Self-medication is a common practice, being common doesn’t necessarily mean that is a good practice.
Some over the counter drugs are usually/easily abused due to the act of self-medication, and this could lead to more harm than good in some circumstances.
In this article we will discuss the concept of self-medication, and the dangers of self-medication.
What is Self-medication?
Self-medication is the act of prescribing and consuming drugs to treat conditions that were also likely self-diagnosed in some cases, especially when the person is not a trained or licensed health practitioner.
It is a very common practice, and could be due to;
- Inability to afford consultation; some people choose to self-medicate and even give medication to others when they cannot afford a trip to the doctors.
- Panic and emergencies; this could make one take what he/she is familiar with probably based on how similar the symptoms are to what they have experienced previously.
- No access to a proper healthcare facility; this reason is more popular in some demographic groups. When there is no nearby hospital or medical facility in an area, the need to get treatment could result to self-medication.
- Ignorance; some people don’t know how important it is to get a consultation, and diagnosis done before settling for the best treatment.
- Stubbornness; while there are those that are genuinely unaware of the harm self-medication could cause, there are those who refuse to acknowledge the importance of a proper diagnosis before medication.
Dangers of Self-medication
Well many times self-medication caused no harm and actually brought relief to the sick person; this thereby encourages those that practice it to continue.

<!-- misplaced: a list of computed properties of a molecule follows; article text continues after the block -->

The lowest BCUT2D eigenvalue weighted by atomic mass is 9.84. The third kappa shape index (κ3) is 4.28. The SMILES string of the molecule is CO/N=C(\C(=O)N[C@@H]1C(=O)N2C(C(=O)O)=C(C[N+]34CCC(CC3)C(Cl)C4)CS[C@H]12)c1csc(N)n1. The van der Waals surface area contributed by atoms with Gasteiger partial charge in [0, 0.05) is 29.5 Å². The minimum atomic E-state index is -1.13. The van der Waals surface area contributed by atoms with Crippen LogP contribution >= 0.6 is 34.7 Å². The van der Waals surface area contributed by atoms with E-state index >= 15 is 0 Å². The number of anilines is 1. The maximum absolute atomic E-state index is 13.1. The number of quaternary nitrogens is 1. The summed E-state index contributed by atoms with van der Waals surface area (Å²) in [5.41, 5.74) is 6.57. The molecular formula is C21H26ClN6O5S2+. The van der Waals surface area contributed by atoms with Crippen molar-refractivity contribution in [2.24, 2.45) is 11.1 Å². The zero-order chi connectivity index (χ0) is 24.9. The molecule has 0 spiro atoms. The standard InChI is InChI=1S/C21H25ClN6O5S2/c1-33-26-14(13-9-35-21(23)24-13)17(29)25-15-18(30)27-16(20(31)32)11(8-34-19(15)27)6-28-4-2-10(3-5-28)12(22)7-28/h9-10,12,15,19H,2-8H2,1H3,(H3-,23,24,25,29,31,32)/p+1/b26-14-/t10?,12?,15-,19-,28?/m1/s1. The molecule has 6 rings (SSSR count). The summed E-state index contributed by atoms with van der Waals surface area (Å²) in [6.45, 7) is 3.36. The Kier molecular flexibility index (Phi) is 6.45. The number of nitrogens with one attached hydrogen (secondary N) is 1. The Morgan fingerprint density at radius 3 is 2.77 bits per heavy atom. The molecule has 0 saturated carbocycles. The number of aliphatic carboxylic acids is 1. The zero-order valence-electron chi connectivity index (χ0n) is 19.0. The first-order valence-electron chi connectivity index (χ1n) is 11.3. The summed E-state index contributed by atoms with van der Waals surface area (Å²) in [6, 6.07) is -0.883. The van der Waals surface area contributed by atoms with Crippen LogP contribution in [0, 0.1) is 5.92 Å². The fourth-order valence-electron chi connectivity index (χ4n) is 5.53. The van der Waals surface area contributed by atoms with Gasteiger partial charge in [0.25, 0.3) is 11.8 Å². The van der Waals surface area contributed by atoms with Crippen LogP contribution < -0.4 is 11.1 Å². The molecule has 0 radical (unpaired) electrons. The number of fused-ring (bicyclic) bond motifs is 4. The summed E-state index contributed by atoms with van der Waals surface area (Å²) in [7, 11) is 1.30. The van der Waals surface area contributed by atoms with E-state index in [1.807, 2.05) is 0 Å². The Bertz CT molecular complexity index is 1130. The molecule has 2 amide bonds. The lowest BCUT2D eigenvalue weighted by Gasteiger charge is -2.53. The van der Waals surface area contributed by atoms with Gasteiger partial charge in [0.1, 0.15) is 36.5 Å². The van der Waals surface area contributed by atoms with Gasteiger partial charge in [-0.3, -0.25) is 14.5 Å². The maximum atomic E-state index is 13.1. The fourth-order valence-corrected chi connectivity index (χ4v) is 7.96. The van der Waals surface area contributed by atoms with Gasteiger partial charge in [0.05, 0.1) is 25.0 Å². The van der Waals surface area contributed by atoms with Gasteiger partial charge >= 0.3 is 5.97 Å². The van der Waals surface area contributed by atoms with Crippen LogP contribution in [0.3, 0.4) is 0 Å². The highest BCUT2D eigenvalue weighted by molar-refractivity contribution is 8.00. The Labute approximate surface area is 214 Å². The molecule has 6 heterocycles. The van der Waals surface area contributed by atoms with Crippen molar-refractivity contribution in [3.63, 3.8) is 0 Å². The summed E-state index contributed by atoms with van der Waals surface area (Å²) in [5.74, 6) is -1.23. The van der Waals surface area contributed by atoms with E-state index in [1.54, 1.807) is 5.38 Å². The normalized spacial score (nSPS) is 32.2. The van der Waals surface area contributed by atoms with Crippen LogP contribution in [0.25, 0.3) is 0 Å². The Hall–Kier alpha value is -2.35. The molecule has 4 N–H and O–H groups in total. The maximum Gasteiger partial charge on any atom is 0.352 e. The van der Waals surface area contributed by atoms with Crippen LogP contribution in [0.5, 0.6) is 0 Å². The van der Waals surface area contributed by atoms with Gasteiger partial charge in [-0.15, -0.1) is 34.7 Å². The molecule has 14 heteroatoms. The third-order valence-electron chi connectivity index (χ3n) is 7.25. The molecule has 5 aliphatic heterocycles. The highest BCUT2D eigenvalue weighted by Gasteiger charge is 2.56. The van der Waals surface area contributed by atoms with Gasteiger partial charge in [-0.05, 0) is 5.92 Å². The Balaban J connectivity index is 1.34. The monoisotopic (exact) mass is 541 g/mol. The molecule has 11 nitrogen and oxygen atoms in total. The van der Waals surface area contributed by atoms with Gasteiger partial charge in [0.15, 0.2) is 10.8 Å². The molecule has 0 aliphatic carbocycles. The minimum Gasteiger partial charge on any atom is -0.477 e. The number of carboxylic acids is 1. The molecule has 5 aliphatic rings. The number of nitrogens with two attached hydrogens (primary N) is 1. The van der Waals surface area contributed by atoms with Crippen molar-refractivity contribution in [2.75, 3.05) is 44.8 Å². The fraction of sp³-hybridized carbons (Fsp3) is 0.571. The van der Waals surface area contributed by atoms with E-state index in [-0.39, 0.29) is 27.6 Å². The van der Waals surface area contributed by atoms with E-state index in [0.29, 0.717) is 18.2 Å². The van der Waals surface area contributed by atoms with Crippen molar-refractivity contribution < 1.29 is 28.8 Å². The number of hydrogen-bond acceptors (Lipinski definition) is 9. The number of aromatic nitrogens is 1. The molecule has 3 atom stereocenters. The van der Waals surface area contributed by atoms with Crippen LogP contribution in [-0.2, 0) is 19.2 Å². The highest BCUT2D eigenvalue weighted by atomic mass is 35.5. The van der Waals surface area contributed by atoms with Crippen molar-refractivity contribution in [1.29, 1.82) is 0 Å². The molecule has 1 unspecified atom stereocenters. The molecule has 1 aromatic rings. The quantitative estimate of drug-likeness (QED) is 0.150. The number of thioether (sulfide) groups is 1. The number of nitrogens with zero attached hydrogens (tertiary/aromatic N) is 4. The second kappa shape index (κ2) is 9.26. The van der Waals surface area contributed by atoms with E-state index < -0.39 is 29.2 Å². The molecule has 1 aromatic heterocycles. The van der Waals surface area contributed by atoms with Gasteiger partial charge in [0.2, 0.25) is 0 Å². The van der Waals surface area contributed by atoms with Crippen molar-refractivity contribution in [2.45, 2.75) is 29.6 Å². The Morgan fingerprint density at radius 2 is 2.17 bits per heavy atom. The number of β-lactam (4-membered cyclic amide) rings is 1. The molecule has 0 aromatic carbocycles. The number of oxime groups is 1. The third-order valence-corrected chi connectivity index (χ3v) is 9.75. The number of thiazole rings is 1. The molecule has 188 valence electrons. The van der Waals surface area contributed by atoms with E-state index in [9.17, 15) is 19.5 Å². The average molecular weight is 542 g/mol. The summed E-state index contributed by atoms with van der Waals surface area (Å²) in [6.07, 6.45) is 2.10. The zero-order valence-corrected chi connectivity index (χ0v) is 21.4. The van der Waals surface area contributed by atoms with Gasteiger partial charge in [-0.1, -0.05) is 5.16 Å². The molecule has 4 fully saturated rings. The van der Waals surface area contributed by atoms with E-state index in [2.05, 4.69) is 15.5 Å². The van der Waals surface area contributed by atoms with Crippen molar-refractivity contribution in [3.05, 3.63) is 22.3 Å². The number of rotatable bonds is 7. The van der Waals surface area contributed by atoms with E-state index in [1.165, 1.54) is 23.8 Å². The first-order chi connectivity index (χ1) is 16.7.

Highlighting the risks involved is essential to bring the unpleasant likely outcomes to light.
Some likely issues with self-medication include;
- Drug reaction; this is the development of a reaction that is not normal, and a very severe reaction could lead to life threatening health complications.
- Overdose; there is a possibility of administering more than the required dose of a drug while self-medicating, there is also the possibility of taking lower than the required dose.
- Drug interaction; when certain drugs are combined there are different kind of reactions that could occur, some group of drugs reduce the acting power of another and some increase this or work better paired with another. Without prior knowledge of this; a person could be consuming a combination that is not beneficial to their current condition or health generally.
- Wrong prognosis; when your guesses as to what could be wrong with you is wrong, you are already set up for failure with whatever drugs you had planned to treat yourself with.
- Wrong administration of drug; this includes both wrong choice of treatment and possibly wrong administration route. An old story I heard once; a man administered some drug he probably thought he was sure of (because of his background as a semi-skilled nurse), to his kids and the result was fatal.
In summary since there is a possibility of any of the above listed and the consequences following are harmful, self-medication shouldn’t be an encouraged practice. Where there is no access to a medical facility, try to seek counsel from a health practitioner at least, also avoid patronizing quack chemists.